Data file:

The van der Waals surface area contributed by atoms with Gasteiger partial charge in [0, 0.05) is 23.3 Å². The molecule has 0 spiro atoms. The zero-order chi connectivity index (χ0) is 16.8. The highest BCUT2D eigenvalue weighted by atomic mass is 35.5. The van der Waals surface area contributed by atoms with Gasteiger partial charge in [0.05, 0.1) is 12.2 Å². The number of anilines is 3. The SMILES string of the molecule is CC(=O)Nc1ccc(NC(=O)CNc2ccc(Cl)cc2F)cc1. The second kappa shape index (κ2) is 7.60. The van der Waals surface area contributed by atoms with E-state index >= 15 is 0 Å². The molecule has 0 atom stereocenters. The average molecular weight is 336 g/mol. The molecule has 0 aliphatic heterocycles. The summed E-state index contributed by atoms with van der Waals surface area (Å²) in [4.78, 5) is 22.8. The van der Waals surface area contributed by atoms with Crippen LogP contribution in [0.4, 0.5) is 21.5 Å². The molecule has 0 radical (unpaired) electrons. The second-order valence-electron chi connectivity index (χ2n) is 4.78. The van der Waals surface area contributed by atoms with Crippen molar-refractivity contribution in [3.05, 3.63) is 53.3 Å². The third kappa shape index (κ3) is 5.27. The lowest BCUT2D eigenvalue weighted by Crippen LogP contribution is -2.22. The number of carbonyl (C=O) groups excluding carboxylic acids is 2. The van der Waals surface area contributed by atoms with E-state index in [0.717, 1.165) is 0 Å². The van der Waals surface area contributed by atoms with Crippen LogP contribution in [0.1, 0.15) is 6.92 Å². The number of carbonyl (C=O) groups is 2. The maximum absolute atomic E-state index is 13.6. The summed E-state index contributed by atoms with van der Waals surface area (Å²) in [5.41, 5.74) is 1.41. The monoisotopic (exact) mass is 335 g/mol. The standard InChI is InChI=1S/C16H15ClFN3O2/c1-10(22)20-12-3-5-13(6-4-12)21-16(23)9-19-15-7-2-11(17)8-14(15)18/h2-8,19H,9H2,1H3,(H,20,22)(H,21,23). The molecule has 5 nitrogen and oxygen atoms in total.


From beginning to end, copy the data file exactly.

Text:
The van der Waals surface area contributed by atoms with Gasteiger partial charge in [0, 0.05) is 23.3 Å². The molecule has 0 spiro atoms. The zero-order chi connectivity index (χ0) is 16.8. The highest BCUT2D eigenvalue weighted by atomic mass is 35.5. The van der Waals surface area contributed by atoms with Gasteiger partial charge in [0.05, 0.1) is 12.2 Å². The number of anilines is 3. The SMILES string of the molecule is CC(=O)Nc1ccc(NC(=O)CNc2ccc(Cl)cc2F)cc1. The second kappa shape index (κ2) is 7.60. The van der Waals surface area contributed by atoms with E-state index >= 15 is 0 Å². The molecule has 0 atom stereocenters. The average molecular weight is 336 g/mol. The molecule has 0 aliphatic heterocycles. The summed E-state index contributed by atoms with van der Waals surface area (Å²) in [4.78, 5) is 22.8. The van der Waals surface area contributed by atoms with Crippen LogP contribution in [0.4, 0.5) is 21.5 Å². The molecule has 0 radical (unpaired) electrons. The second-order valence-electron chi connectivity index (χ2n) is 4.78. The van der Waals surface area contributed by atoms with Crippen molar-refractivity contribution in [3.05, 3.63) is 53.3 Å². The third kappa shape index (κ3) is 5.27. The lowest BCUT2D eigenvalue weighted by Crippen LogP contribution is -2.22. The number of carbonyl (C=O) groups excluding carboxylic acids is 2. The van der Waals surface area contributed by atoms with E-state index in [0.717, 1.165) is 0 Å². The van der Waals surface area contributed by atoms with Crippen LogP contribution in [0.1, 0.15) is 6.92 Å². The number of carbonyl (C=O) groups is 2. The maximum absolute atomic E-state index is 13.6. The summed E-state index contributed by atoms with van der Waals surface area (Å²) in [5.41, 5.74) is 1.41. The monoisotopic (exact) mass is 335 g/mol. The standard InChI is InChI=1S/C16H15ClFN3O2/c1-10(22)20-12-3-5-13(6-4-12)21-16(23)9-19-15-7-2-11(17)8-14(15)18/h2-8,19H,9H2,1H3,(H,20,22)(H,21,23). The molecule has 5 nitrogen and oxygen atoms in total.